The Perm VS Hot Tools

Many of you have been asking questions about, or are even considering trying a perm.

After many lengthy consultations, we have noticed a common theme regarding the desired outcome – soft, loose waves. And most are surprised and even disappointed when we are reluctant to do this service, because the look they want can be, and often is created with a large barreled curling iron, or wet set on large rollers.

We decided to take time to really break down this service – the perm. We hope to explain exactly what it is and does, and give you a little bit of it’s history. Also, we will share the most common reasons people request a perm, expose it’s myths, and hopefully educate you on how to create the look you want, without the use of chemicals. (We are not intending to discourage you from getting this service. We want to really explain the pros and cons of a perm for this particular style).

A permanent wave, commonly called a perm, has been around in one way or another since 1872. This service involves the use of chemicals to break and reform the bonds of the hair. The hair is washed and wrapped on a perm rod and waving lotion is applied with a base. This solution creates a chemical reaction that softens the inner structure of the hair by breaking some of the cross links within and between the protein chains of the hair. The hair swells, stretches and, then molds around the shape of the perm rod.

There are two parts to a perm: the physical action of wrapping the hair, and the chemical phase. Both of these can affect the result. Important physical variables involved are what type of rod is used, how the hair is wrapped and how end papers are used.

The two most common types of rods are straight and concave; each giving a different curl effect. The wrapping method is either spiral or croquinole, and various types of the positioning of end papers can be used with any combination of the above. Generally, smaller rods will produce smaller, tighter curls and increase the appearance of shortening the hair. The chemical solution used in the perming process is determined by the client’s hair type and the pH of the solution.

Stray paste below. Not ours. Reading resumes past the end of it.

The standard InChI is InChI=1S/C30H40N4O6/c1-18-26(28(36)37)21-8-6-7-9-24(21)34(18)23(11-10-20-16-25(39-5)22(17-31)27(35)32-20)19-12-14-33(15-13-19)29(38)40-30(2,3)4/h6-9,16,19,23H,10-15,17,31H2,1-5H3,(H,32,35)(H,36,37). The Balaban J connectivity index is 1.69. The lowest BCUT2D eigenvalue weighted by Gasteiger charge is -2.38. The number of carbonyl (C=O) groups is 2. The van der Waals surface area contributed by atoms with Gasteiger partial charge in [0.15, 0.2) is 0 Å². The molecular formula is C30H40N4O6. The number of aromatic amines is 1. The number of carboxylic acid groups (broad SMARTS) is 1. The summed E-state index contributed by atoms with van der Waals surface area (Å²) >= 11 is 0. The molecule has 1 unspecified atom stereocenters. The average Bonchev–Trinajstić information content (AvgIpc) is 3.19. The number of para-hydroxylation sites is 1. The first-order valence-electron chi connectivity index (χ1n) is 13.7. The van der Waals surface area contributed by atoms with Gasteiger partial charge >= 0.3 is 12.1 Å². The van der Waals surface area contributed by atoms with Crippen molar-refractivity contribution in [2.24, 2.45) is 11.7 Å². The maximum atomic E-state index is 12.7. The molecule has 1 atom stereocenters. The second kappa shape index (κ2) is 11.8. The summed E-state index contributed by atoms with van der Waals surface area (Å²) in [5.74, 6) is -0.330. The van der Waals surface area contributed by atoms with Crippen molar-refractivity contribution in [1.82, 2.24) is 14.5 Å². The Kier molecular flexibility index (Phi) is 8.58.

Clients will often show photos from magazines of beautiful, loose, soft waves, hoping a perm will achieve this look with minimal effort. Often times this look is created with a large curling iron or other temporary curling techniques, requiring no chemical process. With the proper products, tools and education, this soft wave can easily be produced and with minimal to no damage to your hair.

Many people think that if they get a perm, they will “never have to style their hair” again. What they are wanting is “get up and go” hair, hoping to save hours of time each week. But in reality, this will likely require the same amount of styling or more, and the client will still need to use salon products. The client may even need to “re-learn” how to do their own hair, since their normal regimen may make the perm look frizzy. With the right products and proper education following a perm, you can have the best possible experience with your new curly hair.

If you are unsure of how to get the look your going for, first schedule an airwave with one of our stylist’s, and be sure to have them to show you the latest techniques to get the look you wish to achieve.

(Thanks to Liz Bennett, and Laura Ruldholm for their collaboration on this article)

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